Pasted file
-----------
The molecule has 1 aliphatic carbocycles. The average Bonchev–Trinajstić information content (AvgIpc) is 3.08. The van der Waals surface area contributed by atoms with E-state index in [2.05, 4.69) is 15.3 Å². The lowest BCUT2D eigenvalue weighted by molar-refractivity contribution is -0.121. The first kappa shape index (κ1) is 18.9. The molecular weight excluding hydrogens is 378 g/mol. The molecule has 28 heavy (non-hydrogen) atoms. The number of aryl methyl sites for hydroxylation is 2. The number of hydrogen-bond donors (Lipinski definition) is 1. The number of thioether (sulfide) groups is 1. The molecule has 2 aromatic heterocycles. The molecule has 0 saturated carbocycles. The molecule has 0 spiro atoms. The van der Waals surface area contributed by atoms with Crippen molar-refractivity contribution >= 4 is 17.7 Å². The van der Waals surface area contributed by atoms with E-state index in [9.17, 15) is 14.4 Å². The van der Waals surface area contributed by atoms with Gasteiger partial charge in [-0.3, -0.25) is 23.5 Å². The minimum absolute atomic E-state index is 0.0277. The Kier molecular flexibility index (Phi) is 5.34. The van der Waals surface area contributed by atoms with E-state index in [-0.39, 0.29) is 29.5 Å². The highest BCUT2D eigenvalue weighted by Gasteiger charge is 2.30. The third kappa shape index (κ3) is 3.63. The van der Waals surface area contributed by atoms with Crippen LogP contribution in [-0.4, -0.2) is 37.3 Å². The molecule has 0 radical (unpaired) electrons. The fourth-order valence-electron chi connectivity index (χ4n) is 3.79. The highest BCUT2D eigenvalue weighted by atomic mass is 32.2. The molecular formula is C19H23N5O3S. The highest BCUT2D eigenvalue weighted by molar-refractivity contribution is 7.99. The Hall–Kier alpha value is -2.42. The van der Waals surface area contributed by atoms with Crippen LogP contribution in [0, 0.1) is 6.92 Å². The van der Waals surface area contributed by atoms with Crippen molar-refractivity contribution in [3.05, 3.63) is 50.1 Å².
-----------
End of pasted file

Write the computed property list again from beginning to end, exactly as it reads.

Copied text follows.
The molecule has 1 aliphatic carbocycles. The average Bonchev–Trinajstić information content (AvgIpc) is 3.08. The van der Waals surface area contributed by atoms with E-state index in [2.05, 4.69) is 15.3 Å². The lowest BCUT2D eigenvalue weighted by molar-refractivity contribution is -0.121. The first kappa shape index (κ1) is 18.9. The molecular weight excluding hydrogens is 378 g/mol. The molecule has 28 heavy (non-hydrogen) atoms. The number of aryl methyl sites for hydroxylation is 2. The number of hydrogen-bond donors (Lipinski definition) is 1. The number of thioether (sulfide) groups is 1. The molecule has 2 aromatic heterocycles. The molecule has 0 saturated carbocycles. The molecule has 0 spiro atoms. The van der Waals surface area contributed by atoms with Crippen molar-refractivity contribution >= 4 is 17.7 Å². The van der Waals surface area contributed by atoms with E-state index in [9.17, 15) is 14.4 Å². The van der Waals surface area contributed by atoms with Gasteiger partial charge in [-0.3, -0.25) is 23.5 Å². The minimum absolute atomic E-state index is 0.0277. The Kier molecular flexibility index (Phi) is 5.34. The van der Waals surface area contributed by atoms with E-state index in [-0.39, 0.29) is 29.5 Å². The highest BCUT2D eigenvalue weighted by Gasteiger charge is 2.30. The third kappa shape index (κ3) is 3.63. The van der Waals surface area contributed by atoms with Crippen LogP contribution in [-0.4, -0.2) is 37.3 Å². The molecule has 0 radical (unpaired) electrons. The fourth-order valence-electron chi connectivity index (χ4n) is 3.79. The highest BCUT2D eigenvalue weighted by atomic mass is 32.2. The molecular formula is C19H23N5O3S. The highest BCUT2D eigenvalue weighted by molar-refractivity contribution is 7.99. The Hall–Kier alpha value is -2.42. The van der Waals surface area contributed by atoms with Crippen LogP contribution in [0, 0.1) is 6.92 Å². The van der Waals surface area contributed by atoms with Crippen molar-refractivity contribution in [3.05, 3.63) is 50.1 Å².